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Gap width modification on fully screen-printed coplanar Zn|MnO2 batteries / Patrick Rassek; Erich Steiner; Michael Herrenbauer; Timothy Claypole

Flexible and Printed Electronics, Volume: 5, Issue: 3, Start page: 035007

Swansea University Author: Timothy, Claypole

  • Accepted Manuscript under embargo until: 28th August 2021

Abstract

Fully printed primary zinc-manganese dioxide (Zn|MnO2) batteries in coplanar configuration were fabricated by sequential screen printing. While electrode dimensions and transferred active masses were kept at constant levels, electrode separating gaps were incrementally enlarged from 1 mm to 5 mm. Ca...

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Published in: Flexible and Printed Electronics
ISSN: 2058-8585
Published: IOP Publishing 2020
Online Access: Check full text

URI: https://cronfa.swan.ac.uk/Record/cronfa55386
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Abstract: Fully printed primary zinc-manganese dioxide (Zn|MnO2) batteries in coplanar configuration were fabricated by sequential screen printing. While electrode dimensions and transferred active masses were kept at constant levels, electrode separating gaps were incrementally enlarged from 1 mm to 5 mm. Calendering of solely zinc anodes increased interparticle contact of active material within the electrodes while the porosity of manganese dioxide based electrodes was maintained by non-calendering. Chronopotentiometry revealed areal capacities for coplanar batteries up to 2.8 mAh cm−2. Galvanostatic electrochemical impedance spectroscopy measurements and short circuit measurements were used to comprehensively characterise the effect of gap width extension on bulk electrolyte resistance and charge transfer resistance values. Linear relationships between nominal gap widths, short circuit currents and internal resistances were evidenced, but showed only minor impact on actual discharge capacities. The findings contradict previous assumptions to minimise gap widths of printed coplanar batteries to a sub-millimetre range in order to retain useful discharge capacities. The results presented in this study may facilitate process transfer of printed batteries to an industrial environment.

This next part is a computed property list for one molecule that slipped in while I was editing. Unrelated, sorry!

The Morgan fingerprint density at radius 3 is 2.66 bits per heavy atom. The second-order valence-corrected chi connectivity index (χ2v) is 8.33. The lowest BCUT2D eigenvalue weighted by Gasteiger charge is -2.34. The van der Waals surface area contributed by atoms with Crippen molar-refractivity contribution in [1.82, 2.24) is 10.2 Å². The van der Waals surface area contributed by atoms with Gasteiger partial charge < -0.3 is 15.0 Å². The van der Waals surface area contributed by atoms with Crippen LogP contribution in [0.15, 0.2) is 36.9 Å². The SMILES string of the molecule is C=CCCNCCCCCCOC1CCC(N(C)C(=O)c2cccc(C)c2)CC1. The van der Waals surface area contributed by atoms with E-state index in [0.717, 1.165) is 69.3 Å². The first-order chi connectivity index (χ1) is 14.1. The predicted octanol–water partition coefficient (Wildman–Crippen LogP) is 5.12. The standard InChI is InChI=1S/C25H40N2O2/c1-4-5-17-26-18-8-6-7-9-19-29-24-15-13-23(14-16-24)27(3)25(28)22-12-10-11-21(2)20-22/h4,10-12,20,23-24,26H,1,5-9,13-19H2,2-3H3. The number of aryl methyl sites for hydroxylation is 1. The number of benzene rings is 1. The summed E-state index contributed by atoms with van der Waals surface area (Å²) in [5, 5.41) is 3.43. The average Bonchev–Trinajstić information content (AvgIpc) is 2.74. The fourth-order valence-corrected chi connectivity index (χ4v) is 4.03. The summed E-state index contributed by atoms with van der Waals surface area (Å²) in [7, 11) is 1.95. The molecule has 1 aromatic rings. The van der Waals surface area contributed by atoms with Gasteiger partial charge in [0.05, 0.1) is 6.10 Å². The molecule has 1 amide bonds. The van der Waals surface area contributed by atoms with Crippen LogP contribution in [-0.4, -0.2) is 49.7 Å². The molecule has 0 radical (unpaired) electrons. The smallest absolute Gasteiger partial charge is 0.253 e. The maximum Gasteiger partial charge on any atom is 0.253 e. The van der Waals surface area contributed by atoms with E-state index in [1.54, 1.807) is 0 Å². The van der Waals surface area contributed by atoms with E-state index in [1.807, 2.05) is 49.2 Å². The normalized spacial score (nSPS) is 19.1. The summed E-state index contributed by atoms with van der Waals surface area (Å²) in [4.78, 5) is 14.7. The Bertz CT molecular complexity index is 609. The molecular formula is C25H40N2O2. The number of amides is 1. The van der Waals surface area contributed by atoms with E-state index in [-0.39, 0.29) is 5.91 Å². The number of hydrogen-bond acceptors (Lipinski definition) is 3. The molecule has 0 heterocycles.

College: College of Engineering
Issue: 3
Start Page: 035007